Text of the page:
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When voting at the parliamentary election polling station I noticed the following practice mentioned in the Electoral Commission's Polling station handbook: UK Parliamentary election (PDF)

Stage two – issuing the ballot paper

Write the elector number (including the polling district reference letter(s) if not pre-printed) on the corresponding number list next to the number of the ballot paper to be issued.

I thought that the identity of the voter linked to the ballot paper is anonymous, but this practice links voter to the ballot paper, therefore, Government can find out who voted for who.

Is this data extrapolated from the corresponding number list? If so, how is anonymity maintained?

  • I can't back this up, but I'm pretty sure the number is assigned to the ballot paper, but not printed on the ballot paper. I think after a paper has been issued, it can't be tied back to it's number (I could be wrong here, this is from memory) – CoedRhyfelwr Dec 12 '19 at 13:14
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    @CoedRhyfelwr - The ballot paper number is definitely printed on the ballot paper as the number must be checked by the polling clerk, again as per the handbook. – Chris Rogers Dec 12 '19 at 13:16
  • @CoedRhyfelwr Yeah Chris is right, it's on the back of the ballot. – Dan Scally Dec 12 '19 at 13:43
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Is this data extrapolated from the corresponding number list? If so, how is anonymity maintained?

Through convention. It is in fact possible to link an individual to their vote, it is simply against the law to do so except under authorisation from the Courts or Parliament. This is governed by the Representation of the People Act 1983 , which contains amongst other things a prohibition on electoral officers attempting to make the link between ballot paper and the tear-off slip in the way you describe.

Returning officers, candidates and other election officials are barred in Section 66:

shall maintain and aid in maintaining the secrecy of voting and shall not, except for some purpose authorised by law, communicate to any person before the poll is closed any information as to—

    (i) the name of any elector or proxy for an elector who has or has not applied for a ballot paper or voted at a polling station;

    (ii) the number on the register of electors of any elector who, or whose proxy, has or has not applied for a ballot paper or voted at a polling station; or

    (iii) the official mark.

People attending the count are barred in Section 66 (2):

Every person attending at the counting of the votes shall maintain and aid in maintaining the secrecy of voting and shall not—

  (a) ascertain or attempt to ascertain at the counting of the votes the number other unique identifying mark on the back of any ballot paper;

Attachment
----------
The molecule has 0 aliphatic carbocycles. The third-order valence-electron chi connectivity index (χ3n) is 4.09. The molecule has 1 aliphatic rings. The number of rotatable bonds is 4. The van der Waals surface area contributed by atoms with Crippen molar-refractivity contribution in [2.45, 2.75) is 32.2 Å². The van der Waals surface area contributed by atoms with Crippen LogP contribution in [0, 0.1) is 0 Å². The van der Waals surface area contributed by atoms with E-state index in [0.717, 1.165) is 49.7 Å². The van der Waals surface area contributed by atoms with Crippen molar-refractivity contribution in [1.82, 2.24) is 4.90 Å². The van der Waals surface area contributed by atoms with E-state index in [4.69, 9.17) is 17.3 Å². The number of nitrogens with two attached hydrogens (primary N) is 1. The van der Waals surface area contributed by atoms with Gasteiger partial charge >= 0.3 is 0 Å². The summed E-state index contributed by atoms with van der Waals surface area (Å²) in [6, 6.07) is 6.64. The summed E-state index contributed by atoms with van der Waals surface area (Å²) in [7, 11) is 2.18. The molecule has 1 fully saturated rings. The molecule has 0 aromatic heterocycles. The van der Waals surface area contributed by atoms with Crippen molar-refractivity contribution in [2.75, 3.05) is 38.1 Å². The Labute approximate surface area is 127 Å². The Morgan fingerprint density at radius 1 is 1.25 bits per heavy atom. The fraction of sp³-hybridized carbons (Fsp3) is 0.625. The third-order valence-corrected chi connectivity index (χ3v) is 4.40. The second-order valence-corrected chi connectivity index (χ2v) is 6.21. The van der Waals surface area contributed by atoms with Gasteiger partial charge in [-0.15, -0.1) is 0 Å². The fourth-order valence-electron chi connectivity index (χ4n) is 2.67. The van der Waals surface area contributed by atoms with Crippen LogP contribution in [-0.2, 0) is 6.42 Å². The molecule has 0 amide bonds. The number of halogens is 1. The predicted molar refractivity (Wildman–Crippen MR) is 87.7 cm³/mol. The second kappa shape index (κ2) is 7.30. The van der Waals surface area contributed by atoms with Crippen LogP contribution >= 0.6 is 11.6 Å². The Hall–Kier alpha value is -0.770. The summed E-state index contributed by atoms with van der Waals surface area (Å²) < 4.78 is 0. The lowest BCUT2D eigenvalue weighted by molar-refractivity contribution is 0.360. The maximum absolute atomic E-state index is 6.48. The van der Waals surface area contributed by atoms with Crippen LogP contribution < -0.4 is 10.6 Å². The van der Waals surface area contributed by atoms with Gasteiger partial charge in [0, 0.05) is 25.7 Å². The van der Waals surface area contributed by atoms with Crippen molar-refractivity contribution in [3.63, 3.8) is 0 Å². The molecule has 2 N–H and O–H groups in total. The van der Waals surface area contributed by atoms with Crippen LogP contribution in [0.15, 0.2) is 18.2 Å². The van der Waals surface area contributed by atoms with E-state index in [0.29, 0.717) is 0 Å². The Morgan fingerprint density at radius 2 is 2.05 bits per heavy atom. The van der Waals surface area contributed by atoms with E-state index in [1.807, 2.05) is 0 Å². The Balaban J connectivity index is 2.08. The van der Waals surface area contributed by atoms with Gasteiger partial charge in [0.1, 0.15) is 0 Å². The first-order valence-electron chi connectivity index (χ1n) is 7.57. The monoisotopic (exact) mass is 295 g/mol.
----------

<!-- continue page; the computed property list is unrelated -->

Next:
And everyone else in Section 66 (3):

No person shall—

  (a) interfere with or attempt to interfere with a voter when recording his vote;

  (b) otherwise obtain or attempt to obtain in a polling station information as to the candidate for whom a voter in that station is about to vote or has voted;

  (c) communicate at any time to any person any information obtained in a polling station as to the candidate for whom a voter in that station is about to vote or has voted, or as to the number or other unique identifying mark on the back of the ballot paper given to a voter at that station;

Regarding postal votes...

Every person attending the proceedings in connection with the issue or the receipt of ballot papers for persons voting by post shall maintain and aid in maintaining the secrecy of the voting and shall not—

(a) Except for some purpose authorised by law, communicate, before the poll is closed, to any person any information obtained at those proceedings as to the official mark; or

(b) except for some purpose authorised by law, communicate to any person at any time any information obtained at those proceedings as to the number or other unique identifying mark on the back of the ballot paper sent to any person; or

(c) except for some purpose authorised by law, attempt to ascertain at the proceedings in connection with the receipt of ballot papers the number or other unique identifying mark on the back of any ballot paper; or

(d) attempt to ascertain at the proceedings in connection with the receipt of the ballot papers the candidate for whom any vote is given in any particular ballot paper or communicate any information with respect thereto obtained at those proceedings.

Emphasis mine. So yeah, it's certainly technically possible, and a court might possible order it, but otherwise it's comprehensively illegal.

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    I actually wonder what the point of recording the ballot number is. Any ideas? – Darren Dec 12 '19 at 16:56
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    @Darren I think think the main legitimate basis for this is preventing and detecting electoral fraud. If there is reason to suspect significant fraud then conceivably a court could allow investigators to use the ballot numbers. – bdsl Dec 12 '19 at 19:29
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    @Darren: detecting fraud such as double-voting, probably. See linked question: politics.stackexchange.com/questions/47977/… – Fizz Dec 12 '19 at 20:58
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    @Darren, it is in part to handled cases where someone has both sent in a postal ballot and voted in person. In that case they want to remove one or both (I'm unclear on the detail here) of the ballots before counting. – Peter Taylor Dec 12 '19 at 22:31

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